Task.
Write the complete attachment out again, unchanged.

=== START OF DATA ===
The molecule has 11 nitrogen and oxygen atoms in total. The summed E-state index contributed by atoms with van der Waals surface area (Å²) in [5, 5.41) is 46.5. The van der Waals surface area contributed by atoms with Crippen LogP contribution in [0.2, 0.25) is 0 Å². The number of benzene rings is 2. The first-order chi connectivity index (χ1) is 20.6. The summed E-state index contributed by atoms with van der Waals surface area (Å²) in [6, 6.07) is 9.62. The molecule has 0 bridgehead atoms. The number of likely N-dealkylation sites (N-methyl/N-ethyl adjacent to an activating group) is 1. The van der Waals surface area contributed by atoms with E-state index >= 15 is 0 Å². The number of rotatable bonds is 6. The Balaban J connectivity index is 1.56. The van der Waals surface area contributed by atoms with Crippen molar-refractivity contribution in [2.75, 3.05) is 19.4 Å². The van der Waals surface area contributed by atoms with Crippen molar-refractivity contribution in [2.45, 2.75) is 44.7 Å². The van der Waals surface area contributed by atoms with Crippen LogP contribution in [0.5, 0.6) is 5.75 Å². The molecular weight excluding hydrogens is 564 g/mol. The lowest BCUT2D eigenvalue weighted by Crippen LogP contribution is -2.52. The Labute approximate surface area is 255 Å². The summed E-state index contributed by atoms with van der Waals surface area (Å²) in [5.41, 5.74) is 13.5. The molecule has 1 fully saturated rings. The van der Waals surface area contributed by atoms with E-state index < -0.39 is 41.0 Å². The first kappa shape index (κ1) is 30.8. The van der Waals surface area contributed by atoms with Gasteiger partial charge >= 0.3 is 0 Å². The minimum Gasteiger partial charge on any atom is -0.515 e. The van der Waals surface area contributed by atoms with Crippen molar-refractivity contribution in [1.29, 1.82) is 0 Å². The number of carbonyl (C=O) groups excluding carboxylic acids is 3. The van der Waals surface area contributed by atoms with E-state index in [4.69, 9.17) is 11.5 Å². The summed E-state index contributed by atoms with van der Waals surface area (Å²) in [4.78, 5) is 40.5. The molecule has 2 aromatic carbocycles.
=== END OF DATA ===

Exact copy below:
The molecule has 11 nitrogen and oxygen atoms in total. The summed E-state index contributed by atoms with van der Waals surface area (Å²) in [5, 5.41) is 46.5. The van der Waals surface area contributed by atoms with Crippen LogP contribution in [0.2, 0.25) is 0 Å². The number of benzene rings is 2. The first-order chi connectivity index (χ1) is 20.6. The summed E-state index contributed by atoms with van der Waals surface area (Å²) in [6, 6.07) is 9.62. The molecule has 0 bridgehead atoms. The number of likely N-dealkylation sites (N-methyl/N-ethyl adjacent to an activating group) is 1. The van der Waals surface area contributed by atoms with E-state index >= 15 is 0 Å². The number of rotatable bonds is 6. The Balaban J connectivity index is 1.56. The van der Waals surface area contributed by atoms with Crippen molar-refractivity contribution in [2.75, 3.05) is 19.4 Å². The van der Waals surface area contributed by atoms with Crippen molar-refractivity contribution in [2.45, 2.75) is 44.7 Å². The van der Waals surface area contributed by atoms with Crippen LogP contribution in [0.5, 0.6) is 5.75 Å². The molecular weight excluding hydrogens is 564 g/mol. The lowest BCUT2D eigenvalue weighted by Crippen LogP contribution is -2.52. The Labute approximate surface area is 255 Å². The summed E-state index contributed by atoms with van der Waals surface area (Å²) in [5.41, 5.74) is 13.5. The molecule has 1 fully saturated rings. The van der Waals surface area contributed by atoms with E-state index < -0.39 is 41.0 Å². The first kappa shape index (κ1) is 30.8. The van der Waals surface area contributed by atoms with Gasteiger partial charge >= 0.3 is 0 Å². The minimum Gasteiger partial charge on any atom is -0.515 e. The van der Waals surface area contributed by atoms with Crippen molar-refractivity contribution in [1.29, 1.82) is 0 Å². The number of carbonyl (C=O) groups excluding carboxylic acids is 3. The van der Waals surface area contributed by atoms with E-state index in [4.69, 9.17) is 11.5 Å². The summed E-state index contributed by atoms with van der Waals surface area (Å²) in [4.78, 5) is 40.5. The molecule has 2 aromatic carbocycles.